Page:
Gedeon Dagan discusses his life and career and his view on the past and future trends in the field of subsurface hydrology, together with considerations on the scientific method and the overall approach and methodology of the scientific research.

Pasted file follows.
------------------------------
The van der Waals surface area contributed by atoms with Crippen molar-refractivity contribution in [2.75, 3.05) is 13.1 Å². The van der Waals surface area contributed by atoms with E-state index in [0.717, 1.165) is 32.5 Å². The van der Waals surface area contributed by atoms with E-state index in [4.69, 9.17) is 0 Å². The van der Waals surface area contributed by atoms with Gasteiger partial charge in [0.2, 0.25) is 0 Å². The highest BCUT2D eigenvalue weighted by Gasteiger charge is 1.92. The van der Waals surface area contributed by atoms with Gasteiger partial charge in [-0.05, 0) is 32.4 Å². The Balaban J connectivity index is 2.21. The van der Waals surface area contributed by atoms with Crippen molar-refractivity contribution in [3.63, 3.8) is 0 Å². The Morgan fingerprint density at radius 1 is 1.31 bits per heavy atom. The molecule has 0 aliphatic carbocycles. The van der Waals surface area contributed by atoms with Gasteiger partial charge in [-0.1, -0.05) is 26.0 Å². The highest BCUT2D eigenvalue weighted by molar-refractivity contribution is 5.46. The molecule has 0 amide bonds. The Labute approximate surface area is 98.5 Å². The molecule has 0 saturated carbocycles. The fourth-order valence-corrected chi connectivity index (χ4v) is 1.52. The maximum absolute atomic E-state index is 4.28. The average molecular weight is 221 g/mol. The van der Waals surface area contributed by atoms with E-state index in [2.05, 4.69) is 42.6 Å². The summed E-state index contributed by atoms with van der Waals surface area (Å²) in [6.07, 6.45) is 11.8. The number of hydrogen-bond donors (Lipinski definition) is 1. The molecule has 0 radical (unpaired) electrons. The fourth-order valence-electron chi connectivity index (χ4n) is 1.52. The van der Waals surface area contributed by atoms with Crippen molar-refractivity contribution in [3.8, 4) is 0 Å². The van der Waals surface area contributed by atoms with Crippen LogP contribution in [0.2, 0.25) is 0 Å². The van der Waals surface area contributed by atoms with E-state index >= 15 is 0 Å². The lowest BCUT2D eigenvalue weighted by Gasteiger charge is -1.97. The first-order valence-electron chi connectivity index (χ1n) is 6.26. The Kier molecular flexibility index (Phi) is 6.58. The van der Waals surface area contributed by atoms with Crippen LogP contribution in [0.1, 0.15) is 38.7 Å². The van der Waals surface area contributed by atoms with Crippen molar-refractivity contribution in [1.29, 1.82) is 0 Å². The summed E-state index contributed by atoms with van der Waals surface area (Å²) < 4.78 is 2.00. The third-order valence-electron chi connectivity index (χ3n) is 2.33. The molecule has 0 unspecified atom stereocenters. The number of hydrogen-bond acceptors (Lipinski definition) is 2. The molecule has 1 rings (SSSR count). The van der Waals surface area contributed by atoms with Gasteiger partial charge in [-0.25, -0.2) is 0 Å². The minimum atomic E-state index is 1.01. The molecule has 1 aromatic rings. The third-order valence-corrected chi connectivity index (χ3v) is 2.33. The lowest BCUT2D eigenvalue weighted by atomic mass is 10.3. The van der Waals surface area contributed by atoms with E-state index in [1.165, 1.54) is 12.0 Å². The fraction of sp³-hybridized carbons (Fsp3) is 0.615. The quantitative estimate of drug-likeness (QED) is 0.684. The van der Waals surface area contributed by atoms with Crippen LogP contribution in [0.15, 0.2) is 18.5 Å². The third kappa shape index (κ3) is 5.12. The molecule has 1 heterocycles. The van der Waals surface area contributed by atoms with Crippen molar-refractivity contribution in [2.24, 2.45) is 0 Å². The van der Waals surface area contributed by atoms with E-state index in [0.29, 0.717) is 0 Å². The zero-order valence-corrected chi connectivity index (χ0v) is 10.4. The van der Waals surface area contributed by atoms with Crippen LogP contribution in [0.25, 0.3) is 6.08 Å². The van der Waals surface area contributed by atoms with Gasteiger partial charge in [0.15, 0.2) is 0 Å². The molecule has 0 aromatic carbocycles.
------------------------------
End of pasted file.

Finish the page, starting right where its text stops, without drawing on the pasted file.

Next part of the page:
Gedeon Dagan is Professor Emeritus at the Faculty of Engineering,Tel Aviv University, Israel. He made significant theoretical contributions to Naval Hydrodynamics and Groundwater Hydrology in his early career. Subsequently, he became one of the leading hydrologists in the world, having initiated a new field within hydrogeology, namely Stochastic Subsurface Hydrology, by coupling physical and biogeochemical processes along subsurface water pathways. His theoretical results were the first to provide a rational basis for assessing the limitations of predictive modeling and quantifying prediction uncertainty related to subsurface pollution and restoration. Gedeon Dagan has contributed fundamental advances to stochastic modeling of a broad range of natural phenomena related to subsurface hydrology. These include major contributions to the following issues: (i) Statistical characterization of aquifers and soil properties, (ii) Prediction of spreading of solutes in natural aquifers, (iii) Effective properties of subsurface systems, (iv) Travel time analysis of transport, (v) The general idea of effective spreading, where the interplay between the pollutant and the heterogeneity lengthscales play a crucial role in the transport dynamics, (vi) Nonuniform flow towards well in heterogeneous formations, (vii) Analysis of solute dilution, as opposed to spreading, as a local measure of concentration decay, (viii) Water and contaminant dynamics in highly heterogeneous porous formations.